—Pamela Stone, Hunter College and Graduate Center of the City University of New York and author of Opting Out? Why Women Really Quit Careers and Head Home
“This rich anthology documents the modern mother’s movement in all of its diversity.
It is must reading for anyone interested in the explosion of activism aimed at the 976 pages $49.95 empowerment of women as mothers. Mamazons, outlaw mothers, strategic essentialists, spring 2011
on-line pragmatists, lesbian theorists, and more than 80 organizations representing every class, creed and color of mother – they are all here. If you want a clear picture of 21st century matrocentric feminism, look no further – this is it.”
– Ann Crittenden, author of The Price of Motherhood: Why the Most Important Job in the World is Still the Least Valued.
Tiger Mother has met her match with the Black Lioness Mom: In the past few weeks, Amy Chua, author of the polarizing new parenting memoir, Battle Hymn of the Tiger Mother, has clawed her way to the top of bestseller lists. And the backlash has been in hot pursuit as thousands of angry journalists, bloggers and parents have decried her take-no-prisoners parenting strategies, calling her abusive, disturbed and, worst of all, a Mommy Dearest. Full Review Here.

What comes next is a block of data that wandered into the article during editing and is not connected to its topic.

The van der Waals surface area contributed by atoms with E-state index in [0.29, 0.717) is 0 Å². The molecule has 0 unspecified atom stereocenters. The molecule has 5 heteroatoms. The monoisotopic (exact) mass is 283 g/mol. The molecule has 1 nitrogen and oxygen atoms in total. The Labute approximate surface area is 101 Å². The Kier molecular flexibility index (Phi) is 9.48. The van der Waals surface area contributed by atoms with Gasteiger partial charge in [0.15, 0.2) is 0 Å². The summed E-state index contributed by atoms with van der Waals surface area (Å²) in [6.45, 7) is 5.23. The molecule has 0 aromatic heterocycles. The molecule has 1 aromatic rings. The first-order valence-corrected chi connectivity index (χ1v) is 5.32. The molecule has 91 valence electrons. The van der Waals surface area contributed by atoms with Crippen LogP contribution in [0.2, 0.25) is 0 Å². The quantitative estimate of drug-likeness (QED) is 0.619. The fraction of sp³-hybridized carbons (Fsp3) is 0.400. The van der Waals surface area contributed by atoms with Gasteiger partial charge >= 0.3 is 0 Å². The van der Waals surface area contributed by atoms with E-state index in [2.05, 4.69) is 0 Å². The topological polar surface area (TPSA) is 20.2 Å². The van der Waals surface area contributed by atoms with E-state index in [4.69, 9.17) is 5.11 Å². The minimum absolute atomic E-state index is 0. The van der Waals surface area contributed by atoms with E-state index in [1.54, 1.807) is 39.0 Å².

Review By Rosemary Counter/ Globe And Mail
New feminism – you might call it third-wave, or you might not – includes (but isn’t limited to) anti-racism, the rights of the differently abled, colonialism, post-colonialism, the International Money Fund, the World Bank, heterocentrism, the penetrating male gaze, intersecting oppressions, discriminatory immigration laws and the abuse of foreign domestic workers.
Mothers Who Deliver, By: Jocelyn Fenton Stitt – Editor
Pegeen Reichert Powell – Editor